Wednesday, February 08, 2017
What we already know
TODAY'S SPECIAL: Deuteronomy 30:1-20
TO CHEW ON: "But the word is very near you in your mouth and in your heart, that you may do it." Deuteronomy 30:14
There is within us humans a thirst for novelty. We get bored with the old ways of handling life and want to try something new—a new diet, a new way of organizing life, a new way of staying fit. There's nothing wrong with this thirst for newness unless it threatens to draw us away from the true and tested. Perhaps this tendency accounted for Israel's habit of straying from God in trying out new religions.
Here, in one of his final addresses to Israel before they enter Canaan, Moses warns the people against making such novel but idolatrous choices. The commands I'm giving you today, he says to Israel (my paraphrase), are not hard to understand, not something you need to search for, not a secret of heaven (Deuteronomy 30:11-13). Rather, they are "… very near you, in your mouth, and in your mind and in your heart" - Deuteronomy 30:14 AMP.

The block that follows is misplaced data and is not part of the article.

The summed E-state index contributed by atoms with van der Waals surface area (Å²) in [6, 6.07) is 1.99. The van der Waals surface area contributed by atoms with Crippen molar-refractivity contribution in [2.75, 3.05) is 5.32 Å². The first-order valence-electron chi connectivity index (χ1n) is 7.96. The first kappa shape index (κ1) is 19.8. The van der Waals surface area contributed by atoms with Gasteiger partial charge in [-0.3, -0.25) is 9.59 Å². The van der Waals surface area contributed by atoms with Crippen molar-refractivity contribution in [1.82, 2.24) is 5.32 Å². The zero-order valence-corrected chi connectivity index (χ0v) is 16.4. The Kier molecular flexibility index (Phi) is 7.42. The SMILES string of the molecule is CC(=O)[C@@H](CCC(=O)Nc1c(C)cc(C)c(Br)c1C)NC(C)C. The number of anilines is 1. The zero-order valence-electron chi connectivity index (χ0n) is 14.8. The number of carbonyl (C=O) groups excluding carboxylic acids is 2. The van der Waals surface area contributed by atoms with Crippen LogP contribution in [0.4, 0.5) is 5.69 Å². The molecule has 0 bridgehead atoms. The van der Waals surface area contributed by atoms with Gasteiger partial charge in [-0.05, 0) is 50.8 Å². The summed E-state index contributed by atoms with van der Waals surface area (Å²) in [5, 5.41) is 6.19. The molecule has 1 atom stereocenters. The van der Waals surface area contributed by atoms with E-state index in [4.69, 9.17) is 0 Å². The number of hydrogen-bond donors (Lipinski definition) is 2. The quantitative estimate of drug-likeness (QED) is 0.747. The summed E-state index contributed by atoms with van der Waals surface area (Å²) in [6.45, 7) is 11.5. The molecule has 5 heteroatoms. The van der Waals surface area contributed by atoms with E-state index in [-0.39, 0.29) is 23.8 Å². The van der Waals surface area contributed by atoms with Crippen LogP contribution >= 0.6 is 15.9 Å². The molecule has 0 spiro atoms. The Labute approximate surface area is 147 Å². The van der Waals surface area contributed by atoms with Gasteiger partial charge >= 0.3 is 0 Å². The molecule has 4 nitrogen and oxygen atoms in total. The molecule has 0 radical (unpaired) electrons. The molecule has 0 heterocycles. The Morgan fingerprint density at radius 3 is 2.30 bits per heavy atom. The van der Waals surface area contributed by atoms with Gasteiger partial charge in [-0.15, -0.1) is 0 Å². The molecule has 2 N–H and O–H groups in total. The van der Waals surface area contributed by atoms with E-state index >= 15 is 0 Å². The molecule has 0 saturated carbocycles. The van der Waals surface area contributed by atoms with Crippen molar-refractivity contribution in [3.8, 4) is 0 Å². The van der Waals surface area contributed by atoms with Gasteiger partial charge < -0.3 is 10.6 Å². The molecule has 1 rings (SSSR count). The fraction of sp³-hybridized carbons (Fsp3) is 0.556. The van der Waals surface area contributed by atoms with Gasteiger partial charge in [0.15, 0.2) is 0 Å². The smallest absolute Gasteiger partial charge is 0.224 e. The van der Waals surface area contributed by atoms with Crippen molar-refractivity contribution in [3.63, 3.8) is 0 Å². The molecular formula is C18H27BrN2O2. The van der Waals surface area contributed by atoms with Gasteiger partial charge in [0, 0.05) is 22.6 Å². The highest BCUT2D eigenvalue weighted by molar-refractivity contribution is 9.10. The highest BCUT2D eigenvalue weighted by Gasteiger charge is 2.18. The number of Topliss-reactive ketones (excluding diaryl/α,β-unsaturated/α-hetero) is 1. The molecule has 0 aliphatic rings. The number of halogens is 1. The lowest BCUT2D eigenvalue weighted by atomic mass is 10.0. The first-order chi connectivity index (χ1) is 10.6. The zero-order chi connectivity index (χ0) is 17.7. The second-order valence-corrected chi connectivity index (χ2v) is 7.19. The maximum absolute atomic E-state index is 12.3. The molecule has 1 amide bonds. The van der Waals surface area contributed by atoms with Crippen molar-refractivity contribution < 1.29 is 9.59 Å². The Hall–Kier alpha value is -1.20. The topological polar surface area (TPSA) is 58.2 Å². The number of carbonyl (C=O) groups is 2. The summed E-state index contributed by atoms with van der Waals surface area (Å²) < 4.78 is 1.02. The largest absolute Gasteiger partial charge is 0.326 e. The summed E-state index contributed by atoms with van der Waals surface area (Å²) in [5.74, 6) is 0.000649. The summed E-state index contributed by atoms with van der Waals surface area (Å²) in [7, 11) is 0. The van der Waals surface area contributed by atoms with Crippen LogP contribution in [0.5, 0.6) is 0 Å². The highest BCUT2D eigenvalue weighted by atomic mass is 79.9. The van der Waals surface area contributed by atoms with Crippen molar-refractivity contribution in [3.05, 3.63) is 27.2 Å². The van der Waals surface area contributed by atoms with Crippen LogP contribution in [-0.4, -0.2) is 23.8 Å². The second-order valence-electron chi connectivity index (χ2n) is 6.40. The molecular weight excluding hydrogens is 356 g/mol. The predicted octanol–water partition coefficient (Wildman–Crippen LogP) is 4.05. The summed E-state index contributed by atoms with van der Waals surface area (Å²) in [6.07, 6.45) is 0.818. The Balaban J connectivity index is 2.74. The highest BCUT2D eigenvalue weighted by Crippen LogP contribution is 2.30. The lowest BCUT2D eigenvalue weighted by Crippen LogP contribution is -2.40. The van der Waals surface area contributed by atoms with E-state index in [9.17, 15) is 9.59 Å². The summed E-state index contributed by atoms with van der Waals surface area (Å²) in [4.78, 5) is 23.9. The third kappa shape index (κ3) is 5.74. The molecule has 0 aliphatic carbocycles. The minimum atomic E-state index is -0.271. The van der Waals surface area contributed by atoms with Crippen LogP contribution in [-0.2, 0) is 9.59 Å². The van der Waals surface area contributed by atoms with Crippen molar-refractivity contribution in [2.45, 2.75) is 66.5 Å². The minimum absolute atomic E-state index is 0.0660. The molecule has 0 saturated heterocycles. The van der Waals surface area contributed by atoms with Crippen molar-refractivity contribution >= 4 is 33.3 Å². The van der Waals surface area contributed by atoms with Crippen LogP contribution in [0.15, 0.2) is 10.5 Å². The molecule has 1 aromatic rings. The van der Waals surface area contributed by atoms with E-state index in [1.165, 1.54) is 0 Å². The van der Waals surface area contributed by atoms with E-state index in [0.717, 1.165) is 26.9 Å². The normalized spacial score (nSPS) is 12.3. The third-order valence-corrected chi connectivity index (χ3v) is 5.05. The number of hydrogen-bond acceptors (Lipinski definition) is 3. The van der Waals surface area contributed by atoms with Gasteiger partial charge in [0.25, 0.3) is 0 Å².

Those of us who have been Christ-followers for a long time do well to take to heart Moses' warning to the Israelites for ourselves. If we, over a lifetime of being disciples, have read God's word, hidden it in our hearts by memorizing it and meditating on it, and tried to live by it, God's instructions are also near us. We don't need to search out the latest book, subscribe to the hottest new speaker's podcasts, or keep up with the theological blogs to discover how to live.
Let's follow Moses' advice to Israel here, and do/obey/live according to what we already know.
PRAYER: Dear God, it's so easy to look for shortcuts or jump on the bandwagon of the latest spiritual craze. Help me to trust and obey Your familiar word. Amen.
Unless otherwise noted all Scripture quotations are taken from the New King James Version®. Copyright © 1982 by Thomas Nelson, Inc. Used by permission. All rights reserved.
Scripture quotations marked AMP are taken from the Amplified® Bible, Copyright © 1954, 1958, 1962, 1964, 1965, 1987 by The Lockman Foundation. Used by permission." (www.Lockman.org)